Book Review: One Hundred Years of Solitude by Gabriel Garcí­a Márquez

When I read most novels, I enjoy them while I am reading them and, when I finish, I feel a keen sense of disappointment at the joy having had to come to an end. In this case of this book, however, it is the opposite that is true. I enjoyed the book very little while I read it but closed it with a sense of accomplishment and, after some significant time in reflection and discussion, came to appreciate the idea and purpose, even if I am far from inspired to once more take up the book.

Perhaps the most difficult and disconcerting aspect of the book is that it is not written as most novels are written. It is not, in other words, written as a story in the modern sense of that word. Instead, it is written in a manner that is perhaps more similar to a historical narrative than to other modern works of fiction. In many ways, the style, including pace, diction, and even subject matter, are quite similar to the way stories are told in the Old Testament of the Bible. While this is undoubtedly intentional on Márquez’s part, I could not help but feel that sticking so firmly to this style detracted from rather than contributed to the book.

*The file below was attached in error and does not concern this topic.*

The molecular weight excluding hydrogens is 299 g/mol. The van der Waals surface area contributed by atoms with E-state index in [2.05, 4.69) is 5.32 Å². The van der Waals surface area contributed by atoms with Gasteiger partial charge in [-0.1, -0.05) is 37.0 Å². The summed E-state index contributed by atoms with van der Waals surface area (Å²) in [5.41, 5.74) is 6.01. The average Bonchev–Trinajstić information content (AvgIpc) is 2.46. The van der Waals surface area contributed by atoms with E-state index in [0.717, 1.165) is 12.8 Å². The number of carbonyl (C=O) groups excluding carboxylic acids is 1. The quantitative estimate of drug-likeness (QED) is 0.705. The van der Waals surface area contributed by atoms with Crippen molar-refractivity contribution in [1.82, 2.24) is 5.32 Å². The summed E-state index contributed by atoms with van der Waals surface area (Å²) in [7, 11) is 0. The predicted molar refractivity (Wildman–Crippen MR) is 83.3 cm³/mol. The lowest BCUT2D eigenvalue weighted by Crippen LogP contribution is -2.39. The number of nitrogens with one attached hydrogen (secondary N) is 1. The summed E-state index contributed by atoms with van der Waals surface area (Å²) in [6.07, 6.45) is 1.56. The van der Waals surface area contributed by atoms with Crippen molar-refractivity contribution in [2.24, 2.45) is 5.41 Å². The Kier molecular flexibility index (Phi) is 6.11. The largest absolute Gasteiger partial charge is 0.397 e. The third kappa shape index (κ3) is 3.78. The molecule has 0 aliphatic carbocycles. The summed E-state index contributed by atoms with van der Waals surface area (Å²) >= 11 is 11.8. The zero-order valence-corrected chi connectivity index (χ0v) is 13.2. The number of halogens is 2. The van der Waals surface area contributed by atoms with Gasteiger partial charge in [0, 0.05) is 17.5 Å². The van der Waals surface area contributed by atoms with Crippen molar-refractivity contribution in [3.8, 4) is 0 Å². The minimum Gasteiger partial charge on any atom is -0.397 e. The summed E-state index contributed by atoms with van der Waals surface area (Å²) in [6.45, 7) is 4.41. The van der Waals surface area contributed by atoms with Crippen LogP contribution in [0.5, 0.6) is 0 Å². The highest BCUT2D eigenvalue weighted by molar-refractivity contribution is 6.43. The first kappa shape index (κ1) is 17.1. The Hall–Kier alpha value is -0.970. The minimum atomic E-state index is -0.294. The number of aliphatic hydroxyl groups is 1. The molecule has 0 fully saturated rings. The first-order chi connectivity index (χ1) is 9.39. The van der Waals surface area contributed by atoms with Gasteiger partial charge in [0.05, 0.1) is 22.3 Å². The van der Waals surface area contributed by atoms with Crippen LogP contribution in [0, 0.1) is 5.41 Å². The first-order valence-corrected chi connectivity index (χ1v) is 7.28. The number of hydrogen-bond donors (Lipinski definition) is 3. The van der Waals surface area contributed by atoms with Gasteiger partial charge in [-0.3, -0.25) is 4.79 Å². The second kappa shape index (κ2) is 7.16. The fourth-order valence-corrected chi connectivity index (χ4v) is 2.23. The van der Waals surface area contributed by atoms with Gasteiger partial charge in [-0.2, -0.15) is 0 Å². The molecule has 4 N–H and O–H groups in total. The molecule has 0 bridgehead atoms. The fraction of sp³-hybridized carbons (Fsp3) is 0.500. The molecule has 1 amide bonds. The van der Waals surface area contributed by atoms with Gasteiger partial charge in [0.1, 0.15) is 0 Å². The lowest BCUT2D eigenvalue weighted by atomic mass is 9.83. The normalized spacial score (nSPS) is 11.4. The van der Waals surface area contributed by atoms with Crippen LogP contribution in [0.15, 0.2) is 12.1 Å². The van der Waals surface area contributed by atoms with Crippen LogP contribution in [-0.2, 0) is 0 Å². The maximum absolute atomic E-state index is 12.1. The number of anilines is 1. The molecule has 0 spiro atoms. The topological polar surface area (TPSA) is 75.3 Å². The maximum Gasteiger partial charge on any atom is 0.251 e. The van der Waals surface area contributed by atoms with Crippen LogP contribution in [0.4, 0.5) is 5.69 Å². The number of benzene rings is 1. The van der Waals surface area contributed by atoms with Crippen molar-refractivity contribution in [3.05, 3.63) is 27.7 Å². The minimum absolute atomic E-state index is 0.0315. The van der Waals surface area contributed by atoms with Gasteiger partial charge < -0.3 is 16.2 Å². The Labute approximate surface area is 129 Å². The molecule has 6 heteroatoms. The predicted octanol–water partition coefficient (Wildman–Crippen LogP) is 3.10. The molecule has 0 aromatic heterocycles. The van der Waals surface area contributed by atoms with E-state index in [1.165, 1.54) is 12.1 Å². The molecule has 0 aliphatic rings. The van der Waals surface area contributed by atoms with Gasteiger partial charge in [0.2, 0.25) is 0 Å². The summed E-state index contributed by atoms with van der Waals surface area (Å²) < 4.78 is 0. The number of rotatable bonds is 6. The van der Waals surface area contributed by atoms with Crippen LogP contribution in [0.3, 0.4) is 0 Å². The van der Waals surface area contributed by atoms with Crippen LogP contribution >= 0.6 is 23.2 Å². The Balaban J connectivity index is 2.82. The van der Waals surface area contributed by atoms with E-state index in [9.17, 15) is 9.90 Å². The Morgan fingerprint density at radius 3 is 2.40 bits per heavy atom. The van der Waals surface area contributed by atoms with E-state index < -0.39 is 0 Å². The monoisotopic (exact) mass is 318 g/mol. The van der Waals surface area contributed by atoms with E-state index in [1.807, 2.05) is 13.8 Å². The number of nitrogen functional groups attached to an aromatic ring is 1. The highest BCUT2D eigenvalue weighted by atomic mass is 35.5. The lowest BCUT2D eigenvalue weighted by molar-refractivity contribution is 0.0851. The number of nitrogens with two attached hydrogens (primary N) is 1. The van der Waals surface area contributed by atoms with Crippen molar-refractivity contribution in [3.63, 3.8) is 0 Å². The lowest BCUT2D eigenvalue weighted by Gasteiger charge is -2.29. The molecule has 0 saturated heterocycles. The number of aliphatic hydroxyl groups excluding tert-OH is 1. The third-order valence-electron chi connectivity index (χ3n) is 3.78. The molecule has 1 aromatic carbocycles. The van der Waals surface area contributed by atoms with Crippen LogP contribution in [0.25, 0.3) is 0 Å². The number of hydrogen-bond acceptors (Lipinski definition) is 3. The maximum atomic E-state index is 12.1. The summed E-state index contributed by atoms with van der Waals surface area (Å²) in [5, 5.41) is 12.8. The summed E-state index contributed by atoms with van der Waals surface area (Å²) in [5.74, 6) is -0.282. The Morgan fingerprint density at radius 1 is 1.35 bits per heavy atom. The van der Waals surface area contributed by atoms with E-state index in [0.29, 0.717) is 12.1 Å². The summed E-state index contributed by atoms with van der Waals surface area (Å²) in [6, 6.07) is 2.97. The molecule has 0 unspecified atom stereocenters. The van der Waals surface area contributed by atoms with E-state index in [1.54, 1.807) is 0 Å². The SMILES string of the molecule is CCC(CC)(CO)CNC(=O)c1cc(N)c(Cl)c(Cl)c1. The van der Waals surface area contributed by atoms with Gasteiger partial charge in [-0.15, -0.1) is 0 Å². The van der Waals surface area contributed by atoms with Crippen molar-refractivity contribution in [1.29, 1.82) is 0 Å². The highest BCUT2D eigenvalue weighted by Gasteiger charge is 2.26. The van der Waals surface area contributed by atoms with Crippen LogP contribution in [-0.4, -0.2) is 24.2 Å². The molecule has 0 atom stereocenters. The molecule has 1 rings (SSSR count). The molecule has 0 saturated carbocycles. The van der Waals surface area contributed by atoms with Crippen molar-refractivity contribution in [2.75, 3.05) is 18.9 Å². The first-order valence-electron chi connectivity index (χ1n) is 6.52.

At its best (the opening and closing, for example), the book is a stunning masterpiece. At other points, and all too frequently, it becomes bogged down in the sort of way that the Bible does when a list of begats spanning the entire page appears to break up the narrative. Unfortunately, and, again, much like its biblical source and inspiration, these are not times when the reader can, as he might naturally be inclined to, tune out; instead, each sentence is imbued with such meaning and significance to the totality of the book that any missing piece means dozens of pages of incomprehensible text. This is, of course, both a great strength and a weakness.

I can certainly understand why this book is considered one of the greatest works of Latin American prose. I can also understand why Márquez was awarded the Nobel Prize in Literature. But I feel no obligation to try to like the book for the sake of this understanding. And, in the end, while I am happy to have read it, I did not enjoy it and so I cannot recommend it.

Locke’s advice on teaching

The great skill of a teacher is to get and keep the attention of his scholar: whilst he has that, he is sure to advance as fast the learner’s abilities will carry him; and without that, all his bustle and pother will be to little or no purpose. To attain this, he should make the children comprehend, (as much as may be,) the usefulness of what he teaches him; and let him see, by what he has learned, that he can do something which he could not do before; something which gives him some power and real advantage above others, who are ignorant of it. To this he should add sweetness in all his instructions; and by a certain tenderness in his whole carriage, make the child sensible that he loves him, and designs nothing but his good; the only way to beget love in the child, which will make him hearken to his lessons, and relish what he teaches him.

John Locke, Some Thoughts Concerning Education, 161